Bubble Over

Bubble Tea, or “boba,” has been a popular drink trend for years, and Pittsburgh has more than enough offerings to quench your thirst.

Kat Klinefelter

The invention of bubble tea is highly debated, but one thing is true: milk tea has long been a popular Asian beverage, and tapioca pearls a common dessert. At some point in 1980s Taiwan, someone combined them and created the sensation that people across the world enjoy today.

Bubble tea started with traditional milk tea, but before long stall owners started selling fruit teas, boba, and syrups in lieu of using fresh fruit. Over time, more toppings were added, including red beans and grass jelly. Eventually the drink became sweeter, creamier and more expansive. When Taiwanese immigrants brought the drink to the U.S., popularity slowly grew, but by the 2010s popularity had exploded. 

Peach black milk tea with lychee popping bubbles

Fuku Tea

A small, modern bubble tea shop along Oakland’s Forbes Avenue, Fuku Tea brings the community a modern twist to the classic Taiwanese drink. The menu features an array of fruity teas with several different types of toppings from the classic tapioca pearls to mango popping pearls.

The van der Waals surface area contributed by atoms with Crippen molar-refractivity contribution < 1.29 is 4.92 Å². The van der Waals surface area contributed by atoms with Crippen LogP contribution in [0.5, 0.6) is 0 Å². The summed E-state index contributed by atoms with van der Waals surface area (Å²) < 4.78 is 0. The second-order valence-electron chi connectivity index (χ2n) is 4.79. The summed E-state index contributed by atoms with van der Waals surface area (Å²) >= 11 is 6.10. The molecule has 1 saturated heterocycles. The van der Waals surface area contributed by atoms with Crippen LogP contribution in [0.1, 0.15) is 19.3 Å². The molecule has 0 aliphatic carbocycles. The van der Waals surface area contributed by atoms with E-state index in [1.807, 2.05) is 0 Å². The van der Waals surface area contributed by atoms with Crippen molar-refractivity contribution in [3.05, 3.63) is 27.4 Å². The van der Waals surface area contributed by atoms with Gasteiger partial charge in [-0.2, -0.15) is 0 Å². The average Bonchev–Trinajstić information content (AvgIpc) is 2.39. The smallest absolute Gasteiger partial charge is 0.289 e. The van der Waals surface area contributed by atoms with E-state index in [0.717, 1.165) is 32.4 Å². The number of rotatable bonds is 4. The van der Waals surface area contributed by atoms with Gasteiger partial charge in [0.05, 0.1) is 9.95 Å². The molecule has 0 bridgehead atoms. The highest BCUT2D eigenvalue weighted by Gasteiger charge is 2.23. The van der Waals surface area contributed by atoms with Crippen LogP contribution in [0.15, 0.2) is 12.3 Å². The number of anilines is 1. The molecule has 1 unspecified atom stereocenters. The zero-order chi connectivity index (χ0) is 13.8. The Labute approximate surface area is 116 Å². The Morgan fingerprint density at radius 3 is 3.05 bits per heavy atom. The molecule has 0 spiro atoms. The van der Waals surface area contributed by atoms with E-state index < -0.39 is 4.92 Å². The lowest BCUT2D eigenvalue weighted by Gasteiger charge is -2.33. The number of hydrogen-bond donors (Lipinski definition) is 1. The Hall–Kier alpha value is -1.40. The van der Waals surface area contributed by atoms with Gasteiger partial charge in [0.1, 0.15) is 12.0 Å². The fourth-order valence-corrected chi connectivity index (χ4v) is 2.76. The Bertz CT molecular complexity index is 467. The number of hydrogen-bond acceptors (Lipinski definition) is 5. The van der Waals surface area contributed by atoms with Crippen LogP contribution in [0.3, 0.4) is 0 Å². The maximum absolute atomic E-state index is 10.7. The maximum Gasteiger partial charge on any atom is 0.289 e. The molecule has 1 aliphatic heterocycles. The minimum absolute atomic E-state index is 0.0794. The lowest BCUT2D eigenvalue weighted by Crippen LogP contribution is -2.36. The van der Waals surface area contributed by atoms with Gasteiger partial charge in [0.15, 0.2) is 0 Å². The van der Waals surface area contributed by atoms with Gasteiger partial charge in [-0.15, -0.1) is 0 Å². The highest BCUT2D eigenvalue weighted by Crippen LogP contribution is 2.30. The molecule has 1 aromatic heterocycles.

Taro milk tea with tapioca pearls

Kung Fu Tea

Started in Queens, New York in 2010, the popular bubble tea chain, Kung Fu Tea, consists of hundreds of different combinations of teas and toppings. They do seasonal favorites like pumpkin spice. But of all of the drinks they serve, wintermelon milk tea is perhaps their most iconic. They have many traditional tea bases with an assortment of different toppings. 

Jasmine green tea with tapioca pearls

Rose Tea Cafe

Tucked directly across from the Carnegie Museum of Natural History, Rose Tea Cafe offers a flavorful experience. The shop itself might not look like much, but the small restaurant offers different types of Chinese meals along with their popular bubble teas. Rose Tea Cafe offers a variety of different milk and fruit teas, but the items tend to be more traditional. Their tea is heavily steeped and brings a strong flavor to the customer. 

Jasmine oolong tea with tapioca and peach popping pearls


Originally starting as a Chinese company, Tsaochaa broke away from the traditional way of making bubble tea. The tea is freshly brewed with loose leaf tea and is by far one of the most aesthetically pleasing teas. Like many other places, Tsaochaa teas are derived from traditional Chinese/Taiwanese recipes. However, unlike most places, Tsaochaa feels different. It feels high end without the expected price tag.